Monday, December 27, 2010

Season's Greetings

Extra Credit Assignment: Research the origin and the development of Ancient Greek Theater, and deliver a five to ten minute presentation to your classmates, similar to what Raymond and Brandon did on The Rime of The Ancient Mariner.  Please, contact me by email, a.s.a.p., so I know who wants to do this assignment. I would like the presentation
made to our class very soon after we return from holiday.

A theater in which Antigonie was performed in Ancient Greece

What does the size and the design of this theatre tell you about the
significance drama may have had to Ancient Greek society?
Notice how this theater has been carved out of the mountain,
of which it is a part.

Tuesday, December 21, 2010


Victor Frankenstein's narrative is bifurcated by the his creature's story. Write an essay in which you discuss, compare, contrast, and interpret both halves of Victor's divided narrative. You may want to use your class notes to recall what was discussed in class today.

Thursday you will be given the short answer Frankenstein Test.  Please be prepared.

Assignments: For Those Who Didn't Do Them

  • PLEASE, write your name and the date on all written work.
  • Enter the blog, explore the postings and comments, and find the posted assignments you were given.
  • Rewrite the entire sonnet test with the correct answers. (Your classmates provided you with them, and they are posted on the blog.)
Saint Crispan's Day Speech
Sonnet 130
Compare Sonnet 18 to Spenser's "One Day I wrote Her Name Upon The Strand"
negation prefixes/words
self-created words from Latin prefixes
"The Passionate Shepherd to His Love" vs. Raleigh's reply
The reply to Raleigh (on our class blog) 
Blake's Chimney Sweeper Poems (from A.P. Test)
Shakespeare's procreation sonnets compare two
Columbia University
"Shooting an Elephant" - annotate and highlight
"Shooting an Elephant" essay
"My Last Duchess" Essay TEST
Sonnet TEST Short Answer
Sonnet Essay TEST
Hamlet Act I
Checking Literature Logs
Hamlet Act Act II Q's
Ophelia Questions
Hamlet Act III Q's
Hamlet Act IV Q's
Hamlet Act V Q's
post high school
Hamlet student written TEST
Hamlet Essay TEST
"Allegory of the Cave"
Compare Walter and Victor's childhoods
College Matrix
Dichotomy in Frankenstein
Frankenstein's creature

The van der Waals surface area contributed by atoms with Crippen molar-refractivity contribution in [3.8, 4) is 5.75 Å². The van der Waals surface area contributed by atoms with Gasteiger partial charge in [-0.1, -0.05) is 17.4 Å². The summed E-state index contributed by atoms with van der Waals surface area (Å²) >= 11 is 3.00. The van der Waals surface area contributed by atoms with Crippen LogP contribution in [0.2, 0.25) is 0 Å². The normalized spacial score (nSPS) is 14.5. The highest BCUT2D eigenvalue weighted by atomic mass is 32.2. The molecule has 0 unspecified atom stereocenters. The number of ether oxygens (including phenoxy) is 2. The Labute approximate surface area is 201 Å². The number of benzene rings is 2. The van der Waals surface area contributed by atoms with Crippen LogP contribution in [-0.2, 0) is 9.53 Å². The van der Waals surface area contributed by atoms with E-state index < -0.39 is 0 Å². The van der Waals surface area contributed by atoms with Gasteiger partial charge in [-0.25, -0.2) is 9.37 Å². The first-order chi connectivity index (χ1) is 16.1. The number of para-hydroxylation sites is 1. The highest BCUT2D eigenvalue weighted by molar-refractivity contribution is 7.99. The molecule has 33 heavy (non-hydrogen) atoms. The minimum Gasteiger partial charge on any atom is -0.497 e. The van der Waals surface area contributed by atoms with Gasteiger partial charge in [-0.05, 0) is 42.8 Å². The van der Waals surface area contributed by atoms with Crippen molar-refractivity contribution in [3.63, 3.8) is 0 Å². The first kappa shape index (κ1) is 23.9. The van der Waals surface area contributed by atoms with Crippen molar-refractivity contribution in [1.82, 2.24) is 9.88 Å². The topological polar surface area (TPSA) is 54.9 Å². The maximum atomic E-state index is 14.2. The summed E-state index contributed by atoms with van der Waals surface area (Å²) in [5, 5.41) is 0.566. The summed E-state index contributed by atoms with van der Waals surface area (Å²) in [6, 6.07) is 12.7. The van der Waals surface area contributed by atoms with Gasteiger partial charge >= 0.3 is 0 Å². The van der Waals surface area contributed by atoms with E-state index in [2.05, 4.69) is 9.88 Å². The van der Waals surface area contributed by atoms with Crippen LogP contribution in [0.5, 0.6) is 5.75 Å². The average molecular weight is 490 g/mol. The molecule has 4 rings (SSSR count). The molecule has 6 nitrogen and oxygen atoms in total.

Books read by the creature (Internet work)

Sunday, December 12, 2010

The Creature's Narrative

Be prepared to write answers to the following questions in class tomorrow. I hope you have enjoyed reading Frankenstein this weekend.

1.Why does the creature seek refuge in the cottage?
2.What motivates the creature to spy on the Delaceys? Why is he so interested in them?
3.Why does he at first have such difficulty in understanding the cottagers?
4.What does the creature do to address this problem and to overcome this difficulty?
   5.Why does the creature do what he does for the Delaceys?
6.What disposes and enables the creature to understand the Delaceys?
7.How does he become literate?
8. How many and what language(s) does he master? How does he do this?
9. Why do you think the creature conceals himself from Delaceys?
10.What does the creature’s insatiable interest in learning about and from the cottagers tell us about him?
11. What do you think the creature learns about this family and the concept of family?                       
12. What books does he read?
13. What do the books he reads reveal to him about humanity? (Use the Internet.)
14. Of what are the Delacey’s a microcosm? Explain.
15.How does his understanding of the DeLaceys change during his stay in the cottage?
16.How is he changed (or humanized) by his voyeurism and reading?
17.Why is this transformation for the better or the worse? 
18.What are the qualities that make us human?

Scotland, England, Patagonia and the Creature's Proposal

Returning to Victor's Torment

And from the shore at dawn . . .
The evidence,  image,  memory, and  injustice

Friday, December 10, 2010


The Rime of the Ancient Mariner
by Samuel Taylor Coleridge
Read "The Rime of the Ancient Mariner," extract passages you deem to be relevant  to FRANKENSTEIN, then make an oral report to the class about the poem and how it relates to Mary Shelley's novel. 

  Ever been on a ghost ship? Welcome aboard. 

Wednesday, December 8, 2010

"Lines Composed... Tintern Abbey" William Wordsworth 1798